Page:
Monday, October 17, 2011

How to Get the Most from Your Money This Halloween

According to a survey conducted for the National Retail Federation, the average person plans on spending $72.31 on Halloween related items this year. However, ⅓ of consumers also state that they are looking for ways to cut back on expenses as part of the overall trend towards frugality brought on by the current lackluster economy. For parents, this means looking for ways to celebrate the holiday with their children while getting the most value for their money.

Here are five suggestions to help you spend wisely this Halloween season.

1. Look for costumes that will provide play value all year long. Children love playing dress-up and parents love how imaginative play provides hours of fun and helps promote an active imagination and cognitive development. Halloween is a great time to find good deals on costumes that can be used for months, even years to come.

Instead of character costumes that will soon become dated, steer your child towards timeless classics that can easily be incorporated into future play such as a firefighter, fairy, princess and knight. Good quality costumes, such as those made by Melissa and Doug, don’t cost that much more the ones you can find at discount retailers and party stores and will stand up to daily use.

If you opt to make your own costume, look for high quality accessories that can double as toys throughout the year. In most cases the cost difference between a “costume” sword or wand and a “toy” one will be negligible but the difference in quality will be huge. Be sure that any face paints, jewelry and hair products are non-toxic and safe for your child to use.

2. Instead of buying decorations, have a blast making your own with your children. Not only will you save money, you’ll also be creating wonderful memories and help encourage your child’s creativity and exercise their fine motor skills. The Internet or your public library is a great source of ideas for easy to make, inexpensive craft ideas.

Be sure to take lots of pictures of the process and end results so that your children can show off their handy-work to friends and relatives!

3. Now is the time to start looking for deals on candy. You can often combine a manufacturer’s coupon with a sale for added savings. Buy candy that you won’t mind eating yourself in case there are leftovers!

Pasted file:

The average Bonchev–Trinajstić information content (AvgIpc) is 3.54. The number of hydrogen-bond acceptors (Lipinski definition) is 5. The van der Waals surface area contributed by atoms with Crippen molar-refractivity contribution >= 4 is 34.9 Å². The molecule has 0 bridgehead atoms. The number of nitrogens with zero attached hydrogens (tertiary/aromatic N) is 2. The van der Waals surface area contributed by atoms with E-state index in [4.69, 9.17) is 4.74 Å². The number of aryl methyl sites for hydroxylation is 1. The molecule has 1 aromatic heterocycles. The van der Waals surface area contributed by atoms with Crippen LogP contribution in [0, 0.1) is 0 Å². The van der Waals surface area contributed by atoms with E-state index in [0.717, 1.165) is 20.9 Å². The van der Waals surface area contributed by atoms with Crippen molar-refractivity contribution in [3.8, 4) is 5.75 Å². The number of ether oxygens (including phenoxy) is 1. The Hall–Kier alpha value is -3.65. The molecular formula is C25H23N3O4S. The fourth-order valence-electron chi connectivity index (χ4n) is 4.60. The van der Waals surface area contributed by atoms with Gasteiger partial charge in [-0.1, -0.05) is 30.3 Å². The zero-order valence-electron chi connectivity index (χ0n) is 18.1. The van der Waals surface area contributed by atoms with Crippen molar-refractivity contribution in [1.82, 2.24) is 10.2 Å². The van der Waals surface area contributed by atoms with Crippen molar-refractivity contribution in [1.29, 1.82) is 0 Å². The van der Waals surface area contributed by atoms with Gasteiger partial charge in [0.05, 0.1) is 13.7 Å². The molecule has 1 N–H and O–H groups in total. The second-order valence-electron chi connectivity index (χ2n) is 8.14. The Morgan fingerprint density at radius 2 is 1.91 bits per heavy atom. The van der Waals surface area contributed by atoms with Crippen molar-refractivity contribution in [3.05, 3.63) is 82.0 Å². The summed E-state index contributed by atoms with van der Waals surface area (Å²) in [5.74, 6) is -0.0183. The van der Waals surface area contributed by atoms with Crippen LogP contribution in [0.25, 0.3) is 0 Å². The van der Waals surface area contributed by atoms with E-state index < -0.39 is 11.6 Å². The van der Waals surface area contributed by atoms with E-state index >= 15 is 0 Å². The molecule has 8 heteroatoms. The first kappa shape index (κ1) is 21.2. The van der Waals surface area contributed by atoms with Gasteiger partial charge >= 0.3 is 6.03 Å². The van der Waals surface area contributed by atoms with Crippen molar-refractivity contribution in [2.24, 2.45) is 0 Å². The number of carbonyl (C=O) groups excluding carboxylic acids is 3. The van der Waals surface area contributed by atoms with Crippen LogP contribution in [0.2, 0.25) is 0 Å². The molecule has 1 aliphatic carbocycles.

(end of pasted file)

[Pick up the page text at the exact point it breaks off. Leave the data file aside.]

4. Reduce your stress and save money by limiting the number of activities your family participates in this Halloween. Choose one or two that you’ll really enjoy - remember there is always next year! Older children can participate in the decision making process which will give them hands on experience in making priorities and weighing value-per-dollar.

5. Take advantage of after-holiday sales, but don’t go overboard. Clearance sales are the perfect opportunity to shop for higher-quality, nice to have decorations at a bargain price but don’t remember to stay in your budget and don’t buy any old thing just because it’s cheap. Don’t forget to grab any great costumes - you can save them for next  year, put them aside for Christmas and birthday gifts or dole them out on rainy days. Be sure you’ll be able to find what you’ve bought next year by storing all of your Halloween items together in clearly labeled boxes in one central location. After all, there’s nothing more frustrating (and less frugal) than buying something that you know you have but just can’t find!
 
As the proud parents of five pre-teen children, Carol and Jacob Maslow know quite a bit about the importance of play in a child's life. Carol is also a therapist who specializes in working with developmentally delayed preschoolers so that they can successfully integrate with their classmates. Jacob works for Today's Concept, where parents can find the highly regarded Melissa and Doug line of classic toys. Both firmly believe that the best toys don't use batteries!